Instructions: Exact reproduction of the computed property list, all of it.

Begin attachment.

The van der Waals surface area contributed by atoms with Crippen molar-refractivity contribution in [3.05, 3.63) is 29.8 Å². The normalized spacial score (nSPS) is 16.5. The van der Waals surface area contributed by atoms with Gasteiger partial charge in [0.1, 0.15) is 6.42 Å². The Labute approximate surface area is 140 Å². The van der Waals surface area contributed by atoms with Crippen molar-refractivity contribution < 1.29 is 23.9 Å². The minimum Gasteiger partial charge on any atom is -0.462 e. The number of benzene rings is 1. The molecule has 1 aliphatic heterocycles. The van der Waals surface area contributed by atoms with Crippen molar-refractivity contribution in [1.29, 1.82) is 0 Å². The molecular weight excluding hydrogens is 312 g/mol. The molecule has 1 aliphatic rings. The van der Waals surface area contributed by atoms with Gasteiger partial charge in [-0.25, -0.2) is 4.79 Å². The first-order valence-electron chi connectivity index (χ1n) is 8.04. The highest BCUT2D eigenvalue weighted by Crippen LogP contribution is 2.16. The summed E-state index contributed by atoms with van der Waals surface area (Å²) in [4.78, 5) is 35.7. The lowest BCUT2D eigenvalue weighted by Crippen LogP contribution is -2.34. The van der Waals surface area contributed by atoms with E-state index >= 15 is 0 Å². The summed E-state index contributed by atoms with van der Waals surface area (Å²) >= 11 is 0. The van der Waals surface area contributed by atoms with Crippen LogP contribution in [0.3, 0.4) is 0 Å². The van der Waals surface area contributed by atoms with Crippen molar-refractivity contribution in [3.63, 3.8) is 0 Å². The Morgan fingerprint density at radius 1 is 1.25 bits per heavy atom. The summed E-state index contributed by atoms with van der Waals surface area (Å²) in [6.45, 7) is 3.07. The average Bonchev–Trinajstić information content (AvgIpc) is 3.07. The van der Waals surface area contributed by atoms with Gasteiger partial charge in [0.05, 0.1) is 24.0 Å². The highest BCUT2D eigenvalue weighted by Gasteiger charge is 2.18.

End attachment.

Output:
The van der Waals surface area contributed by atoms with Crippen molar-refractivity contribution in [3.05, 3.63) is 29.8 Å². The normalized spacial score (nSPS) is 16.5. The van der Waals surface area contributed by atoms with Gasteiger partial charge in [0.1, 0.15) is 6.42 Å². The Labute approximate surface area is 140 Å². The van der Waals surface area contributed by atoms with Crippen molar-refractivity contribution < 1.29 is 23.9 Å². The minimum Gasteiger partial charge on any atom is -0.462 e. The number of benzene rings is 1. The molecule has 1 aliphatic heterocycles. The van der Waals surface area contributed by atoms with Crippen molar-refractivity contribution in [1.29, 1.82) is 0 Å². The molecular weight excluding hydrogens is 312 g/mol. The molecule has 1 aliphatic rings. The van der Waals surface area contributed by atoms with Gasteiger partial charge in [-0.25, -0.2) is 4.79 Å². The first-order valence-electron chi connectivity index (χ1n) is 8.04. The highest BCUT2D eigenvalue weighted by Crippen LogP contribution is 2.16. The summed E-state index contributed by atoms with van der Waals surface area (Å²) in [4.78, 5) is 35.7. The lowest BCUT2D eigenvalue weighted by Crippen LogP contribution is -2.34. The van der Waals surface area contributed by atoms with E-state index >= 15 is 0 Å². The summed E-state index contributed by atoms with van der Waals surface area (Å²) >= 11 is 0. The van der Waals surface area contributed by atoms with Crippen LogP contribution in [0.3, 0.4) is 0 Å². The van der Waals surface area contributed by atoms with Crippen molar-refractivity contribution in [3.63, 3.8) is 0 Å². The Morgan fingerprint density at radius 1 is 1.25 bits per heavy atom. The summed E-state index contributed by atoms with van der Waals surface area (Å²) in [6.45, 7) is 3.07. The average Bonchev–Trinajstić information content (AvgIpc) is 3.07. The van der Waals surface area contributed by atoms with Gasteiger partial charge in [0.05, 0.1) is 24.0 Å². The highest BCUT2D eigenvalue weighted by Gasteiger charge is 2.18.